Last Energy

The Grid

Power Distribution and Delivery

The Grid Explained

The grid is the infrastructure of electrical transmission and distribution connecting power plants producing electricity to customers using electricity. Transmission infrastructure refers to large corridors of high voltage power lines that can transmit large amounts of electrical power across long distances. The distribution infrastructure refers to the power lines that serve local networks, extending to the customers. The grid connects many different types of power generating stations with many different types of customers. 


Most large thermal power plants generate electricity from heat produced by burning biomass, municipal waste, coal, oil or gas, which all produce greenhouse gas emissions. Nuclear power plants use nuclear fission for thermal energy which the plant uses to generate electricity. Large, hydroelectric dams, thermal and geothermal power plants can generate enough electricity to power entire towns and cities depending on their size. Smaller generating assets like neighborhood solar farms and wind installations can also deliver power to the grid, albeit intermittently. 

Every generation asset needs to follow a specific set of rules in order to integrate with the electrical grid correctly. The electrical power provided to the grid must be synchronized and matched to the grid’s frequency of Alternating Current (AC), including phase patterns and output matching a specified load. For large thermal plants using turbines and generators, synchronization and frequency control is built directly into the speed and configuration of the generator. The synchronized power of the grid is referred to as “inertia,” since the spinning generators would carry physical inertia of their rotation like a dynamo against fluctuations in load. 

Generating assets with inconsistent and less controllable outputs, like solar panels and some wind turbines, require conversion from Direct Current (DC) to synchronized AC by using an electrical inverter designed to match the pattern required by the local grid. Some wind turbines generate AC power, but since their rotational speed fluctuates with the speed of the wind, the resulting AC frequency is not synchronized to the grid. There are multiple methods of converting unsynchronized AC to grid synchronized AC. One method involves converting the unsynchronized AC to DC using a bridge rectifier, then converting the DC to synchronized AC by using an electrical inverter.  Other techniques are also used however the end goal is to always connect with the grid on the synchronized AC frequency that is expected. 


In an electrical circuit transmitting a set amount of power, the voltage and current share an inverse relationship.  The losses in transmission follow the square of the current, meaning a low current high voltage transmission reduces loss and maintains a more efficient transmission of power, especially over long distances. However, high voltage transmission also presents the trade off of being dangerous to nearby people or structures, so high voltage power lines must be positioned high above the ground and away from possible points of unintentional contact like buildings or  trees. 

Electrical power infrastructure will utilize transformer stations that “step up” or increase the voltage coming out of a generating station which decreases the current. High voltage transmission lines eventually connect to electrical substations which “step down” the high voltage/low current electricity to a voltage/current ratio which is suitable for the next set of connected power lines. Transmission infrastructure can transmit electricity across multiple substations and transformers downstream of other substations depending on the local requirements of municipalities and neighborhoods. Voltage is “stepped” up or down by substations across different grid connections in order to reduce losses as efficiently as possible.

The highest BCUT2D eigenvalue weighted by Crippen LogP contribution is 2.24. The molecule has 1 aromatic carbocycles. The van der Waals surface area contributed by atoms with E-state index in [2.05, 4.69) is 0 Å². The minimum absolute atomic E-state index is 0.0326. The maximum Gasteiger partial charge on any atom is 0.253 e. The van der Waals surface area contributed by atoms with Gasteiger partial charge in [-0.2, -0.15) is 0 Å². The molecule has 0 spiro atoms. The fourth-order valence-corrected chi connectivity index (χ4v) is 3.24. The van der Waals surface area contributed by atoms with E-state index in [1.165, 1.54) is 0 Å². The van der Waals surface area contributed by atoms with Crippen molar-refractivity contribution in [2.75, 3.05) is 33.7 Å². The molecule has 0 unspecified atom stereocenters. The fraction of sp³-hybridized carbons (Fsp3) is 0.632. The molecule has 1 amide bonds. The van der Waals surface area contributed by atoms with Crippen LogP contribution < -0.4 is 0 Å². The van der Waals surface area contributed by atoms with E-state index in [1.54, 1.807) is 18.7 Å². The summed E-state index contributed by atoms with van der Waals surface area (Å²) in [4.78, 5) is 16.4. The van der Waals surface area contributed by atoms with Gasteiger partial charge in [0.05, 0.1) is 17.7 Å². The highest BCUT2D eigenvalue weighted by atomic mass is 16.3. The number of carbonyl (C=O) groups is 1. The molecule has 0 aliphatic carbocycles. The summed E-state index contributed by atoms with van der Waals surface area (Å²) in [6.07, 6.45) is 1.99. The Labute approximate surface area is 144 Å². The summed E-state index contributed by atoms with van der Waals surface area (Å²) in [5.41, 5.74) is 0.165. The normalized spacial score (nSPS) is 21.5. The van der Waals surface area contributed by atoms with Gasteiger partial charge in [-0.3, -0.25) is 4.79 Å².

Some grids operating on different frequencies or synchronization patterns are still connected with an interchange allowing load balancing and additional power imports and exports from local grids. Japan for instance has some regional grids operating on 50 hertz, while the rest of the grid operates at 60 hertz. These two grids could not directly connect as their AC frequencies and synchronization would be incompatible, however High Voltage Direct Current (HVDC) transmission lines provide the option to convert the AC from one grid to DC, then back into the preferred AC pattern of the other grid. There are many examples of HVDC transmission lines serving interconnections across European countries and regional networks across Asia. 


Substations are important for “stepping down” voltage from large transmission corridors. Transformers can be sized to serve entire towns at a major substation or they can be small enough to fit on a utility pole for stepping down the local voltage to the level appropriate for a household. The grid is structured to deliver the precise amount of electricity that matches the immediate load of every customer and keep the expected voltages and frequencies as precise as possible to expected values. 

Much of the cost of the electric bill is dedicated specifically to maintenance and upkeep of the grid itself. The cost of generating electricity is usually around half to a fraction of the price the customer ends up paying. This can vary by locality, but the grid is ultimately an expensive system to maintain. However, it provides tremendous value to modern society.